Independent Dating

By clicking 'Search' you
are agreeing to our
Terms of Use.

iJobs Job Widget
iJobs General

Marketing Manager - Leicestershire - £35,000

£30000 - £35000 per annum: Ashdown Group: Marketing Manager (CIM, B2B, MS Offi...

Marketing Executive (B2B and B2C) - Rugby, Warwickshire

£22000 - £25000 per annum: Ashdown Group: A highly successful organisation wit...

SEN Coordinator + Teacher (SENCO)

£1 per day: Randstad Education Leeds: Job Purpose To work closely with the he...

Research Manager - Quantitative/Qualitative

£32000 - £42000 Per Annum: Clearwater People Solutions Ltd: Our client is curr...

Day In a Page

Scottish referendum: The Yes vote was the love that dared speak its name, but it was not to be

Despite the result, this is the end of the status quo

Boyd Tonkin on the fall-out from the Scottish referendum
Manolo Blahnik: The high priest of heels talks flats, Englishness, and why he loves Mary Beard

Manolo Blahnik: Flats, Englishness, and Mary Beard

The shoe designer who has been dubbed 'the patron saint of the stiletto'
The Beatles biographer reveals exclusive original manuscripts of some of the best pop songs ever written

Scrambled eggs and LSD

Behind The Beatles' lyrics - thanks to Hunter Davis's original manuscript copies
'Normcore' fashion: Blending in is the new standing out in latest catwalk non-trend

'Normcore': Blending in is the new standing out

Just when fashion was in grave danger of running out of trends, it only went and invented the non-trend. Rebecca Gonsalves investigates
Dance’s new leading ladies fight back: How female vocalists are now writing their own hits

New leading ladies of dance fight back

How female vocalists are now writing their own hits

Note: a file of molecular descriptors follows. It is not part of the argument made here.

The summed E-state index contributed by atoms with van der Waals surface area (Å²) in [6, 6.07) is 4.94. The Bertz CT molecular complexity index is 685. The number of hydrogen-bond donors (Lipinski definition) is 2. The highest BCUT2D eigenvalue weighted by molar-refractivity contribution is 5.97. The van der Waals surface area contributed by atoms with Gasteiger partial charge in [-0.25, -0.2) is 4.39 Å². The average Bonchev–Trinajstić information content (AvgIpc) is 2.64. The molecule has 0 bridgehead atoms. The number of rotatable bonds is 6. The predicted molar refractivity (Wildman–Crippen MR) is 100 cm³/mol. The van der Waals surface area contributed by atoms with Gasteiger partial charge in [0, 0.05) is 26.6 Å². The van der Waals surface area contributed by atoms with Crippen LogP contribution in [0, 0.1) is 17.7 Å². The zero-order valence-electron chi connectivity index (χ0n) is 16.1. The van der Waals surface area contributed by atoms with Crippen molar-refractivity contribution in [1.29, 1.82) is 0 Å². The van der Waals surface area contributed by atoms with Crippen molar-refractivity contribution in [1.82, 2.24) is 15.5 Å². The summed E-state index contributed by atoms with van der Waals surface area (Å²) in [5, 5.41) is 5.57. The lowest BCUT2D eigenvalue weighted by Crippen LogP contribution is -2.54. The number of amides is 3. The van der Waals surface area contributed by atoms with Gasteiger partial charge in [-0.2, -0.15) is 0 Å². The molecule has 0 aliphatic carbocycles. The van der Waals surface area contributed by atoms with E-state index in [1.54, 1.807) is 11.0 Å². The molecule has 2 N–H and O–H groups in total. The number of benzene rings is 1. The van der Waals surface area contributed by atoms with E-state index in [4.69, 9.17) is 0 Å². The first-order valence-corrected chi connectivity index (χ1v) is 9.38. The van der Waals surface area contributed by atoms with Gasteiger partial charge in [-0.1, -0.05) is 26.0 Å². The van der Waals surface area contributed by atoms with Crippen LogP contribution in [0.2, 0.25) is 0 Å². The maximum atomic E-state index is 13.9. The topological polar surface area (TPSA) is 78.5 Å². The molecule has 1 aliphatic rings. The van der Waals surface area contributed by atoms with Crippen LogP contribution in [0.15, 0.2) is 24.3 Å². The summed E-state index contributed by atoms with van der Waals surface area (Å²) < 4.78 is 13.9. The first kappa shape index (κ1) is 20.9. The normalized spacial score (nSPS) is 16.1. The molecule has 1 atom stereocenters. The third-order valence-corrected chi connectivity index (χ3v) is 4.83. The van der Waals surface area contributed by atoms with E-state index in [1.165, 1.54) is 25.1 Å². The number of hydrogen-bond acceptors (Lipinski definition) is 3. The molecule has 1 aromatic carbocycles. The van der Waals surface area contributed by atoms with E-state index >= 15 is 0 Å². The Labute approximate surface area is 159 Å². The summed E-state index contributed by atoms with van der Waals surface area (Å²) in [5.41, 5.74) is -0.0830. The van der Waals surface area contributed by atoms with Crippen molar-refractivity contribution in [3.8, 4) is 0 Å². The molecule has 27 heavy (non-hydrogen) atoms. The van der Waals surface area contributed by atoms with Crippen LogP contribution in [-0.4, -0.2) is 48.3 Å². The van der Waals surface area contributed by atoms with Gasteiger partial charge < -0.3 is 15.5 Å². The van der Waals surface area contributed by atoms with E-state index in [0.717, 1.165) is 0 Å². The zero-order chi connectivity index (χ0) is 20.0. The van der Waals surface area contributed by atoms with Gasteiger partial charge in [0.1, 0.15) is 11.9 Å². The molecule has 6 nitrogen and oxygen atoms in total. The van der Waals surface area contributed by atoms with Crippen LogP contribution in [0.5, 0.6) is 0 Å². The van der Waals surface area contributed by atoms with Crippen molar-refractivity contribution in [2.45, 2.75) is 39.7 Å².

Mystery of the Ground Zero wedding photo

A shot in the dark

Mystery of the wedding photo from Ground Zero
His life, the universe and everything

His life, the universe and everything

New biography sheds light on comic genius of Douglas Adams
Save us from small screen superheroes

Save us from small screen superheroes

Shows like Agents of S.H.I.E.L.D are little more than marketing tools
Reach for the skies

Reach for the skies

From pools to football pitches, rooftop living is looking up
These are the 12 best hotel spas in the UK

12 best hotel spas in the UK

Some hotels go all out on facilities; others stand out for the sheer quality of treatments
These Iranian-controlled Shia militias used to specialise in killing American soldiers. Now they are fighting Isis, backed up by US airstrikes

Widespread fear of Isis is producing strange bedfellows

Iranian-controlled Shia militias that used to kill American soldiers are now fighting Isis, helped by US airstrikes
Topshop goes part Athena poster, part last spring Prada

Topshop goes part Athena poster, part last spring Prada

Shoppers don't come to Topshop for the unique
How to make a Lego masterpiece

How to make a Lego masterpiece

Toy breaks out of the nursery and heads for the gallery
Meet the ‘Endies’ – city dwellers who are too poor to have fun

Meet the ‘Endies’ – city dwellers who are too poor to have fun

Urbanites are cursed with an acronym pointing to Employed but No Disposable Income or Savings
Paisley’s decision to make peace with IRA enemies might remind the Arabs of Sadat

Ian Paisley’s decision to make peace with his IRA enemies

His Save Ulster from Sodomy campaign would surely have been supported by many a Sunni imam